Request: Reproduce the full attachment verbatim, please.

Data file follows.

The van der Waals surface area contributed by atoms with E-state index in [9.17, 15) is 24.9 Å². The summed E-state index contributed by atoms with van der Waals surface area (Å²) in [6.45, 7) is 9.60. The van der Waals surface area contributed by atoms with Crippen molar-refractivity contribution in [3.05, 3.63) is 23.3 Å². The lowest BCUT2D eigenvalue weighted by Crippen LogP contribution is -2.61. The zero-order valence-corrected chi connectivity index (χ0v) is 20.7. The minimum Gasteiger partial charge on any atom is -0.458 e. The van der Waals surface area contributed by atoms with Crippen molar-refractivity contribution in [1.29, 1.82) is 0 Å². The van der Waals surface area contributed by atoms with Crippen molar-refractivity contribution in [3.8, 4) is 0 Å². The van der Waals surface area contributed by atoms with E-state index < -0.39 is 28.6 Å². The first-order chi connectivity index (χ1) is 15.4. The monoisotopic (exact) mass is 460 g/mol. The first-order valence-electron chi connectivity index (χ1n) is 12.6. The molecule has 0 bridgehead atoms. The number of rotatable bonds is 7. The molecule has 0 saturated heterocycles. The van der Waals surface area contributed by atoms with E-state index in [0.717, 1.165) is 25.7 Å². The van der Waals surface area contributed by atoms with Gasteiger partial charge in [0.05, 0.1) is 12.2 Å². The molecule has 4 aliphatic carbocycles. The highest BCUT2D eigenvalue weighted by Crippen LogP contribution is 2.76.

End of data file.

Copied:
The van der Waals surface area contributed by atoms with E-state index in [9.17, 15) is 24.9 Å². The summed E-state index contributed by atoms with van der Waals surface area (Å²) in [6.45, 7) is 9.60. The van der Waals surface area contributed by atoms with Crippen molar-refractivity contribution in [3.05, 3.63) is 23.3 Å². The lowest BCUT2D eigenvalue weighted by Crippen LogP contribution is -2.61. The zero-order valence-corrected chi connectivity index (χ0v) is 20.7. The minimum Gasteiger partial charge on any atom is -0.458 e. The van der Waals surface area contributed by atoms with Crippen molar-refractivity contribution in [1.29, 1.82) is 0 Å². The van der Waals surface area contributed by atoms with Crippen molar-refractivity contribution in [3.8, 4) is 0 Å². The van der Waals surface area contributed by atoms with E-state index < -0.39 is 28.6 Å². The first-order chi connectivity index (χ1) is 15.4. The monoisotopic (exact) mass is 460 g/mol. The first-order valence-electron chi connectivity index (χ1n) is 12.6. The molecule has 0 bridgehead atoms. The number of rotatable bonds is 7. The molecule has 0 saturated heterocycles. The van der Waals surface area contributed by atoms with E-state index in [0.717, 1.165) is 25.7 Å². The van der Waals surface area contributed by atoms with Gasteiger partial charge in [0.05, 0.1) is 12.2 Å². The molecule has 4 aliphatic carbocycles. The highest BCUT2D eigenvalue weighted by Crippen LogP contribution is 2.76.